For the first time, astronomers have observed the final stages of galactic mergers, peering through thick walls of gas and dust to see pairs of supermassive black holes drawing closer together and the black holes’ rapid growth. 

At the centers of most, if not all, galaxies are supermassive black holes with masses that are millions to billions of times that of Earth’s sun. For instance, at the heart of our Milky Way galaxy lies Sagittarius A*, which is about 4.5 million solar masses in size.

Previous work found that mergers of galaxies might help fuel the growth of supermassive black holes. That research suggested that black holes at the cores of colliding galaxies may combine to become even larger black holes. [When Galaxies Collide: Photos of Great Galactic Crashes]

Galactic mergers likely give supermassive black holes ample opportunities to rip apart stars and devour matter. Such destruction releases extraordinary amounts of light and likely serves as the driving force behind quasars, which rank among the brightest objects in the universe.

However, support for the merger-based model of the growth of supermassive black holes has proven mixed, the new work’s authors said. While some research has shown a link between quasars and merging galaxies, other studies have found no such association. 

One possible explanation for the apparent lack of a link between quasars and merging galaxies is that gas and dust swirling around these galaxies is likely to heavily obscure the black holes. This would be true even during the early stages of mergers, when the galaxies are separated by more than 16,000 light-years of space. Computer simulations suggest that such concealment peaks during the final stages of mergers, when galactic cores are less than 10,000 light-years apart, the study authors said.

Now, the researchers have observed several pairs of galaxies in the late stages of merging, their core supermassive black holes pulling closer. The findings shed light on how even more-massive black holes might come about.

The scientists first searched for hidden black holes by sifting through 10 years’ worth of X-ray data from NASA’s Neil Gehrels Swift Observatory. When black holes devour matter, such “active” black holes can generate high-energy X-rays visible even through thick clouds of gas and dust.

Next, the researchers looked for galaxies matching these X-ray finds by combing through data from NASA’s Hubble Space Telescope and the Keck Observatory in Hawaii. Deformable mirrors controlled by computer, a technology called adaptive optics at the Keck Observatory help sharpen images of stars, “leading to a huge increase in resolution,” study lead author Michael Koss told Koss is an astrophysicist at scientific research company Eureka Scientific in Oakland, California. 

“It would be like going from 20/200 vision, where you are legally blind, to 20/20 vision, helping us see galaxies in incredible detail,” he said.

The messy cores of these colliding galaxies hide the final stage of two merging galactic nuclei. Top: NGC 6240, as imaged by Hubble’s Wide Field Camera 3, paired with a close-up of the galactic cores in infrared light by the Keck Observatory in Hawaii. The other four galaxies are imaged by the Panoramic Survey Telescope and Rapid Response System (Pan-STARRS) as well as Keck.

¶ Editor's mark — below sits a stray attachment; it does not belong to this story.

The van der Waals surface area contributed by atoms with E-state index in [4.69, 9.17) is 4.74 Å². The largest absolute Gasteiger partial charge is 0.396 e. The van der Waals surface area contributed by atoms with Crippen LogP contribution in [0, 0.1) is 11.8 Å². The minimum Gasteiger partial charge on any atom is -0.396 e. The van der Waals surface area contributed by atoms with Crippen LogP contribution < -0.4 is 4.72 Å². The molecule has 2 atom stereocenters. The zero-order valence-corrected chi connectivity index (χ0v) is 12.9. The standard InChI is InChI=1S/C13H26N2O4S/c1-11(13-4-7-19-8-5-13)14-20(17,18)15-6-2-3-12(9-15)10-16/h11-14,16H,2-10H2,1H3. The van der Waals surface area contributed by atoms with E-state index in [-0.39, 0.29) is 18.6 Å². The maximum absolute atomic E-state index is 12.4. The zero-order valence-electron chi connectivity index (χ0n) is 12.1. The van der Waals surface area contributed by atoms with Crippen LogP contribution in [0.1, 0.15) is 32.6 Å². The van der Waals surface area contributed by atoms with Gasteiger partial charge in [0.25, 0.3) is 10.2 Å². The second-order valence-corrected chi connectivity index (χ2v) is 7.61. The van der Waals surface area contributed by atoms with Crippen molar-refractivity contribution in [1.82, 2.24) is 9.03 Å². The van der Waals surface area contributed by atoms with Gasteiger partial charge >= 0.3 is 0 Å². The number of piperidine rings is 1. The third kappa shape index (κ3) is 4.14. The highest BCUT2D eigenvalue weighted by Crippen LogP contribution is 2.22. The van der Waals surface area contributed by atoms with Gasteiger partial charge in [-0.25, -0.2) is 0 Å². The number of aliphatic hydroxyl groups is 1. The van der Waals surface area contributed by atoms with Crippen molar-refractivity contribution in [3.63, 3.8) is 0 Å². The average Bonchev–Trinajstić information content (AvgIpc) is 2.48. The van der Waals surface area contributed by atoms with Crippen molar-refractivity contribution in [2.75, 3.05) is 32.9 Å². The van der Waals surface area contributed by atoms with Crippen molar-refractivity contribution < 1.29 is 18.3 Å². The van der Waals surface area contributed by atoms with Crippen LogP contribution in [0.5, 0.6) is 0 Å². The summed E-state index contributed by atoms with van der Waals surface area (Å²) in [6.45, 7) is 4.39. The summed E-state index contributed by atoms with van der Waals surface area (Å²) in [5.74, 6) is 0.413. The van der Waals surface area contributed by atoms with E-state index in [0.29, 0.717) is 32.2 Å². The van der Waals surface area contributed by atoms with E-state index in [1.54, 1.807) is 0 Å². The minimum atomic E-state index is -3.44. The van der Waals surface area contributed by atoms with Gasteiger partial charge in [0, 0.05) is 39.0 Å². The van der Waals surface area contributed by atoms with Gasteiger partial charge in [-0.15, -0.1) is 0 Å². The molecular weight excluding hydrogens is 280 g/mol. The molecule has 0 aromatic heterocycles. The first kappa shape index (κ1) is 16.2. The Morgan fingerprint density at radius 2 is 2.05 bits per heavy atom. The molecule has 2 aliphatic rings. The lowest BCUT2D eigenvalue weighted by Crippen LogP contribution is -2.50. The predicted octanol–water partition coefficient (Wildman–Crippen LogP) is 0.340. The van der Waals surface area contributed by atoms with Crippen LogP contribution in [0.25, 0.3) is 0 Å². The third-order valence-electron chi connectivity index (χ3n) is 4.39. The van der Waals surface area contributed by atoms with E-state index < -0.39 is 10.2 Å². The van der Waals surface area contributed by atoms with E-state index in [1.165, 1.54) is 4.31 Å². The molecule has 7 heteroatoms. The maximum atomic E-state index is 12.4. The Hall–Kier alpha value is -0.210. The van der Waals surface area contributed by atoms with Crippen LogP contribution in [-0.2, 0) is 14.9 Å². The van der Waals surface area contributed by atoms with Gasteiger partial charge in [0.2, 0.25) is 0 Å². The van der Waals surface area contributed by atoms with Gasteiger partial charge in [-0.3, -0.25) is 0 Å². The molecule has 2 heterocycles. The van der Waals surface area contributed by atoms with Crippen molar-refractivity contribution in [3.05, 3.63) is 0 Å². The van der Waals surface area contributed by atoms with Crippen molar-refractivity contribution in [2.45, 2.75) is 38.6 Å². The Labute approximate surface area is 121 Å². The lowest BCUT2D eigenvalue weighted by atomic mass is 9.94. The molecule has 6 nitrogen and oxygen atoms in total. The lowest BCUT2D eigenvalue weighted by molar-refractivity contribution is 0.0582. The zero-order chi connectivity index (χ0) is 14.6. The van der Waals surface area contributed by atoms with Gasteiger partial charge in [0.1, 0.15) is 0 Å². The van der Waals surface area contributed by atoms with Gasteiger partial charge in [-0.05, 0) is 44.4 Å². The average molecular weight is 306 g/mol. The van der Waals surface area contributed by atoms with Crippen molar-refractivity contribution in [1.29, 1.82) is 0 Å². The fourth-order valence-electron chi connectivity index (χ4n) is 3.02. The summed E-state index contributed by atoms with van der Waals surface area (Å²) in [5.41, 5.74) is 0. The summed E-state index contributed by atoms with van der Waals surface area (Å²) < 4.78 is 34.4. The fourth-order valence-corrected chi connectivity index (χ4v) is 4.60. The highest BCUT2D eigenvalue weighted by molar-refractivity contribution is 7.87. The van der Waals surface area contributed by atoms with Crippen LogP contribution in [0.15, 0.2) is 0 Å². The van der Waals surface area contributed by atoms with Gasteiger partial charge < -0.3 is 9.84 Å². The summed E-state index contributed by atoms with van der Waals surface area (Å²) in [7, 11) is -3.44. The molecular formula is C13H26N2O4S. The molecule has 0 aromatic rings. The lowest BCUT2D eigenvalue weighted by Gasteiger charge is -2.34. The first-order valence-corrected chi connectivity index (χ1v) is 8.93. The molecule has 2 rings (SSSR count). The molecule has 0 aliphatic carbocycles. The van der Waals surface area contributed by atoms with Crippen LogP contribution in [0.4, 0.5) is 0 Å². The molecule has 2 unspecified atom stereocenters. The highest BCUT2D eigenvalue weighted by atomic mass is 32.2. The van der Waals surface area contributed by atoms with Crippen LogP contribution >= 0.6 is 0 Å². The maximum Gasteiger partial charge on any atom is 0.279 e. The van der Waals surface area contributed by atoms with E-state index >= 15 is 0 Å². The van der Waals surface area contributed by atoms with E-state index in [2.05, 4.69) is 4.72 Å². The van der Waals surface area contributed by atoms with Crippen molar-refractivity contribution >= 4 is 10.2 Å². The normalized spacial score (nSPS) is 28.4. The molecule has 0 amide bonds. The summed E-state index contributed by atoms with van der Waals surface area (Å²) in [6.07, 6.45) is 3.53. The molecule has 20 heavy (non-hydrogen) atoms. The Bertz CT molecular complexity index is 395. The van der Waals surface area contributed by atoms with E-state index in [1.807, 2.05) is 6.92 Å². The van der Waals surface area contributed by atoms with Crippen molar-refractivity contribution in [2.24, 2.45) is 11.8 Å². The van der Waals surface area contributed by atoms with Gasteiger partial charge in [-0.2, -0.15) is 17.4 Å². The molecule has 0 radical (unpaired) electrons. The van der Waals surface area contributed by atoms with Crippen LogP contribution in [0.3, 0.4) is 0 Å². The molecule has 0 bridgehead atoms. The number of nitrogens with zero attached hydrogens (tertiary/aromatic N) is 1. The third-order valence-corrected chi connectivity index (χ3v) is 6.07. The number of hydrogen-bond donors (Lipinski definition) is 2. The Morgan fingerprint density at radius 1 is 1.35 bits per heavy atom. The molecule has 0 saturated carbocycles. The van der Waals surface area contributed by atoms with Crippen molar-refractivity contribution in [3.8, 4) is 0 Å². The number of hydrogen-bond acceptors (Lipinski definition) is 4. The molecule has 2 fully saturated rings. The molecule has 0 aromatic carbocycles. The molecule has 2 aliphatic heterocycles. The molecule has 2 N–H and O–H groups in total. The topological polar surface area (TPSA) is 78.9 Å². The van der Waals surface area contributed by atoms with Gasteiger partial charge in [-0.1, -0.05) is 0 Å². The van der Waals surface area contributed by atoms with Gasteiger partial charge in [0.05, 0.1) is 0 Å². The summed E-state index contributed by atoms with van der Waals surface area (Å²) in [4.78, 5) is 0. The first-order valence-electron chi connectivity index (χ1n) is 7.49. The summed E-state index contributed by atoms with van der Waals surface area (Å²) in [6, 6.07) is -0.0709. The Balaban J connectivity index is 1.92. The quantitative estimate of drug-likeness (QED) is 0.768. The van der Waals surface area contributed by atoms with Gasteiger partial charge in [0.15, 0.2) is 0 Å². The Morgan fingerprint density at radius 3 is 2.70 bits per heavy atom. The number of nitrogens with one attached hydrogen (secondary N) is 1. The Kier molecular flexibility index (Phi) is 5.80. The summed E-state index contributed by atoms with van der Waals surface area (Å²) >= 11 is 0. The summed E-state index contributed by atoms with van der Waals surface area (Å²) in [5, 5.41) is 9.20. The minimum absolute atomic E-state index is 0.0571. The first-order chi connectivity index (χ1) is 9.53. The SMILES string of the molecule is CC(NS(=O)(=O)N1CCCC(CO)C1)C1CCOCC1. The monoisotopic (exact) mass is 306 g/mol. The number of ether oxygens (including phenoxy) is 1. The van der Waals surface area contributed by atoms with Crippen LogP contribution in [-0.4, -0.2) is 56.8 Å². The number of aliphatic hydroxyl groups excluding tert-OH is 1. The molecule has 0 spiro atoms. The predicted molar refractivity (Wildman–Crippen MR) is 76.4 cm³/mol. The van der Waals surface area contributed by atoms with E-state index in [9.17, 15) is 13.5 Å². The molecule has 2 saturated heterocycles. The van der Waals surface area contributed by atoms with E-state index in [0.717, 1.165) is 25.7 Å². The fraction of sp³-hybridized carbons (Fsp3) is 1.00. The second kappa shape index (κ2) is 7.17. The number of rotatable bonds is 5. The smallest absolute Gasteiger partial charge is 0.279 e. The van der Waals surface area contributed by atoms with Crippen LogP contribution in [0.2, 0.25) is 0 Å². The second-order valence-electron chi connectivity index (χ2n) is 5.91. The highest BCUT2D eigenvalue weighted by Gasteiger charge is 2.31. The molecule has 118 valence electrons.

Credit: M. Koss (Eureka Scientific, Inc.)/NASA/ESA;Keck images: M. Koss (Eureka Scientific, Inc.)/W.M. Keck Observatory; Pan-STARRS images: M. Koss (Eureka Scientific, Inc.)/Panoramic Survey Telescope and Rapid Response System

All in all, the scientists analyzed 96 galaxies observed with the Keck Observatory and 385 galaxies from the Hubble archive. All of those galaxies are located an average of 330 million light-years from Earth, relatively close by in cosmic terms, with many similar in size to the Milky Way.

The researchers found that more than 17 percent of these galaxies hosted a pair of black holes at their centers, signs of the late stages of a galactic merger. These findings matched the researchers’ computer simulations, which suggested that highly active but heavily obscured black holes hidden within gas- and dust-rich galaxies are responsible for many mergers of supermassive black holes.

“Galactic mergers might be a key way of growing black holes,” Koss said.

Our own Milky Way galaxy is currently undergoing a merger with the neighboring Andromeda galaxy, and the supermassive black holes at the two galactic cores will eventually smash together, Koss said.

“Right now, the galaxies are separated by millions of light-years, but we’re moving toward Andromeda at 250,000 mph [400,000 km/h],” Koss said. “In 6 billion years, there will be no Milky Way galaxy or Andromeda galaxy — just one big galaxy.”

An even better view of mergers in dusty, heavily obscured galaxies may come from NASA’s highly anticipated James Webb Space Telescope, slated for launch in 2021. Improved images could also come from adaptive-optics systems in the next generation of very large ground-based telescopes, such as the Thirty Meter Telescope, the European Extremely Large Telescope and the Giant Magellan Telescope, Koss said. The James Webb Space Telescope should also be capable of measuring the masses, growth rates and other physical features for each member of nearby black hole pairs, according to the researchers.

The new work was detailed online today (Nov. 7) in the journal Nature.

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